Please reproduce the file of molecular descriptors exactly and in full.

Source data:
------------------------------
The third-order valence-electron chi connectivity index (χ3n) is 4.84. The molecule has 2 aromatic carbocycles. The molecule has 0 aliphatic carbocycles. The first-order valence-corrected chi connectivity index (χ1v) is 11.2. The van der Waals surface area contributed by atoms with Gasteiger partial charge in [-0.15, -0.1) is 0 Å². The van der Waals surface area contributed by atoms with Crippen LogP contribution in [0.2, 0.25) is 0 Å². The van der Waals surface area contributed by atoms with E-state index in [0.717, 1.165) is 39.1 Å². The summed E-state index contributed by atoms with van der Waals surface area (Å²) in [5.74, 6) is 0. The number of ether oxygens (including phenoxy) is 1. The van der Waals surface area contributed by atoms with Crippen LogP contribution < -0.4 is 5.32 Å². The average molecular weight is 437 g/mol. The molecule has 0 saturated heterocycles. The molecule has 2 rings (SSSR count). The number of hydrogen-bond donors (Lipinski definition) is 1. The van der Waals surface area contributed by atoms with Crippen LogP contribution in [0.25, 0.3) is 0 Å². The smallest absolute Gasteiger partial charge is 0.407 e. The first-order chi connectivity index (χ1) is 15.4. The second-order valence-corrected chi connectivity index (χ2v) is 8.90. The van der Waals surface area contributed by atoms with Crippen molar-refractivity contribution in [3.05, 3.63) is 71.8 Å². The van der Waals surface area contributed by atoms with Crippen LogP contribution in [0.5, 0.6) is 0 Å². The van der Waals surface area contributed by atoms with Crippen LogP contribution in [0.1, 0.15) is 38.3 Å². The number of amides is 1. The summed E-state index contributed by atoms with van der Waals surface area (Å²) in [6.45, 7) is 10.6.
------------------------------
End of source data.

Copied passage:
The third-order valence-electron chi connectivity index (χ3n) is 4.84. The molecule has 2 aromatic carbocycles. The molecule has 0 aliphatic carbocycles. The first-order valence-corrected chi connectivity index (χ1v) is 11.2. The van der Waals surface area contributed by atoms with Gasteiger partial charge in [-0.15, -0.1) is 0 Å². The van der Waals surface area contributed by atoms with Crippen LogP contribution in [0.2, 0.25) is 0 Å². The van der Waals surface area contributed by atoms with E-state index in [0.717, 1.165) is 39.1 Å². The summed E-state index contributed by atoms with van der Waals surface area (Å²) in [5.74, 6) is 0. The number of ether oxygens (including phenoxy) is 1. The van der Waals surface area contributed by atoms with Crippen LogP contribution < -0.4 is 5.32 Å². The average molecular weight is 437 g/mol. The molecule has 0 saturated heterocycles. The molecule has 2 rings (SSSR count). The number of hydrogen-bond donors (Lipinski definition) is 1. The van der Waals surface area contributed by atoms with Crippen LogP contribution in [0.25, 0.3) is 0 Å². The smallest absolute Gasteiger partial charge is 0.407 e. The first-order chi connectivity index (χ1) is 15.4. The second-order valence-corrected chi connectivity index (χ2v) is 8.90. The van der Waals surface area contributed by atoms with Crippen molar-refractivity contribution in [3.05, 3.63) is 71.8 Å². The van der Waals surface area contributed by atoms with Crippen LogP contribution in [0.5, 0.6) is 0 Å². The van der Waals surface area contributed by atoms with Crippen LogP contribution in [0.1, 0.15) is 38.3 Å². The number of amides is 1. The summed E-state index contributed by atoms with van der Waals surface area (Å²) in [6.45, 7) is 10.6.